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Copyright 2013 by Wayne Stegall
Updated May 24, 2013.  See Document History at end for details.




Analog is Digital

Quantum mechanics defines quantization of analog signals comparable to that of digital audio.


Introduction

Even though analog signals are thought of as continuous, we know that some point near the atomic level that they become granular.  In spite of this suspicion, we still disregard this idea because we think these affects are infinitely small.  It comes as a surprise then that physics has already defined this analog granularity in specific concrete terms at least for electronic and magnetic systems.  After establishing that electromagnetic radiation is emitted in discrete packets know as photons, physicists determined that all electromagnetic energy was composed of photon-sized energy quantums.  Thus Plank's equation which defines the energy of an individual photon also defines discrete levels at which analog energy is quantized.  This is likely related to the fact that electrons move through conductors as waves as well as particles just as photons do in transparent mediums.

Plank's Equation
(1)
E = hν
where E is a discrete packet of energy,
h is Plank's constant of 6.62606896e-34,
The Greek letter nu (ν) represents frequency in this branch of physics.  (I will use the conventional f for frequency from here on.)

This equation represents a spectrum of quantization noise that rises in direct proportion to frequency.  The noise corner for quantum noise is at kT/h or 6.25099THz at a temperature of ≈ 80F.  Below this frequency quantization is masked by white noise.  Above this frequency white noise rolls off with an exponential lowpass function and quantum noise takes over and dominates.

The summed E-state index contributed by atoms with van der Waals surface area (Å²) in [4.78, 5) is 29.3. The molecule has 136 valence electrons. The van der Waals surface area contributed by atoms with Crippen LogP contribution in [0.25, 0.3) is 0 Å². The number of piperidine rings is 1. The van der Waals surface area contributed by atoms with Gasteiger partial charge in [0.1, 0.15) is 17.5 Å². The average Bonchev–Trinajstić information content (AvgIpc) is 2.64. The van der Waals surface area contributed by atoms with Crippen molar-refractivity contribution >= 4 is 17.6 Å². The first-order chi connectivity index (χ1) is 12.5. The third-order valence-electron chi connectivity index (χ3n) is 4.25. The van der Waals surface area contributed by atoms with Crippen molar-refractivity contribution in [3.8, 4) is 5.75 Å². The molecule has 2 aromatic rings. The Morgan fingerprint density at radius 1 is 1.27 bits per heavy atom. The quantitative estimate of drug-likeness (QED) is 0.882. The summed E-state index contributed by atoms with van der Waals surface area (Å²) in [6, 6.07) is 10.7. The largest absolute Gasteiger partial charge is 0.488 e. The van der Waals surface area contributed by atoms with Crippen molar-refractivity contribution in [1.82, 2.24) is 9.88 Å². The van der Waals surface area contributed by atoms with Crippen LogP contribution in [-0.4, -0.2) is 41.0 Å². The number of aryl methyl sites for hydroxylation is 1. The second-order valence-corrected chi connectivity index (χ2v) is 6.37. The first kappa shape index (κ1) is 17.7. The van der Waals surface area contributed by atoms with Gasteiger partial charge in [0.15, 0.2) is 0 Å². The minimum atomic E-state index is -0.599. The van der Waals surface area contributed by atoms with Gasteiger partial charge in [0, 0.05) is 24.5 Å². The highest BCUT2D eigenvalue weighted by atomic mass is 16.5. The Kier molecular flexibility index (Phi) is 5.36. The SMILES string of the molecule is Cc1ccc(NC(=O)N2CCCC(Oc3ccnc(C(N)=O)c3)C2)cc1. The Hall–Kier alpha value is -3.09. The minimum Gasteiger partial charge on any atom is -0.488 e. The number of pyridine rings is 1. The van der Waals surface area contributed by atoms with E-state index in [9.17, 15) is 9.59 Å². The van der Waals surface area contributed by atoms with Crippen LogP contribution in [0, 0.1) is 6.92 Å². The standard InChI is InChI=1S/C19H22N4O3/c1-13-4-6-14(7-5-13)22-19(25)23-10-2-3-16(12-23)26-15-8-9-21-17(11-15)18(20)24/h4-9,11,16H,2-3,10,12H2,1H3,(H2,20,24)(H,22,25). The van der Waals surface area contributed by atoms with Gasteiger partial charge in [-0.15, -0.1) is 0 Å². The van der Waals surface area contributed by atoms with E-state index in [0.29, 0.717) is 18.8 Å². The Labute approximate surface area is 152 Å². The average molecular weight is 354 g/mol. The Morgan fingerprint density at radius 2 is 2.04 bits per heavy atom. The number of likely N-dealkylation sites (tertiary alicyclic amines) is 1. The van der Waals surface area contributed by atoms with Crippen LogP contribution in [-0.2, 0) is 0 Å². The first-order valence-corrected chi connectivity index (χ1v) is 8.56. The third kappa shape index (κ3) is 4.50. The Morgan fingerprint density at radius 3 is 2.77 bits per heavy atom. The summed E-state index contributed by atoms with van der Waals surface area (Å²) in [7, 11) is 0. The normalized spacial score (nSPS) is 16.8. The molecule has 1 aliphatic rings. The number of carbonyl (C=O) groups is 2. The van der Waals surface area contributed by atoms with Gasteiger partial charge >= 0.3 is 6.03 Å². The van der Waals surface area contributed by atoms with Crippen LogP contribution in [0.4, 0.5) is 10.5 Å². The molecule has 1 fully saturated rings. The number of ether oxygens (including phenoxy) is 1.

The Real Resolution of Analog


The first deduction to be made is that analog resolution is not determined by the thermal noise floor as is commonly thought by those who compare it unfavorably with digital.  The quantization level is well below the thermal noise floor for all frequencies relevant to audio.  It might be informative to calculate white noise power and quantization noise in the audio band to see what the actual difference is.  First calculate white noise.

(2)
Pwhitenoise =
4kTΔf = 4 1.3806504e-23 300K (20kHz 20Hz) = 3.31025e-016 W
or 154.801dBW

Calculating the noise integral for white noise equated to just multiplication because its spectrum is flat.  Quantization noise provides no such shortcuts.  Therefore the full integral must be solved.1

(3) Pqn =  4
20000


20

hf df

(4) Pqn =  4
20000


20

hf2
2

(5) Pqn =  2h
20000


20

f2

(6) Pqn =  2 6.62606896e-34 (200002 202) = 5.30085e-025 W
or 242.757dBW

Therefore the quantization floor representing the actual resolution of an analog signal is 242.757dB 154.801dB or 87.956dB below the white noise floor.


Comparison of Analog and Digital Processes

Next, interest seems to lead to comparing the quantization of analog signals to some appropriate modern digital reproduction chain.   It will become quickly obvious why this comparison should be made to DSD.


Figure 1:  Analog noise profile in a 1kΩ resistor.
noise-analog

Figure 2:  Noise floor of a hypothetical 2nd-order analog delta-sigma modulator.
noise-dsd


Conclusion

The fact that analog is quantized at some low level boosts the idea that increasing the resolution of digital audio systems holds real hope to sound more analog.





1Multiplication of the basic noise equations by a factor of 4 for both thermal and quantization noise seems to combine two factors of 2:  one from adding negative and positive frequencies, and the other to compensate for the fact that only half of the noise power a resistor can be communicated into a matched load.
2See article Delta-Sigma Modulators.
3Jack Bybee is the physicist who makes this claim for a product that he will sell you.

Document History
May 24, 2013  Created.
May 24, 2013  Corrected format of equation 3 and renumbered equations.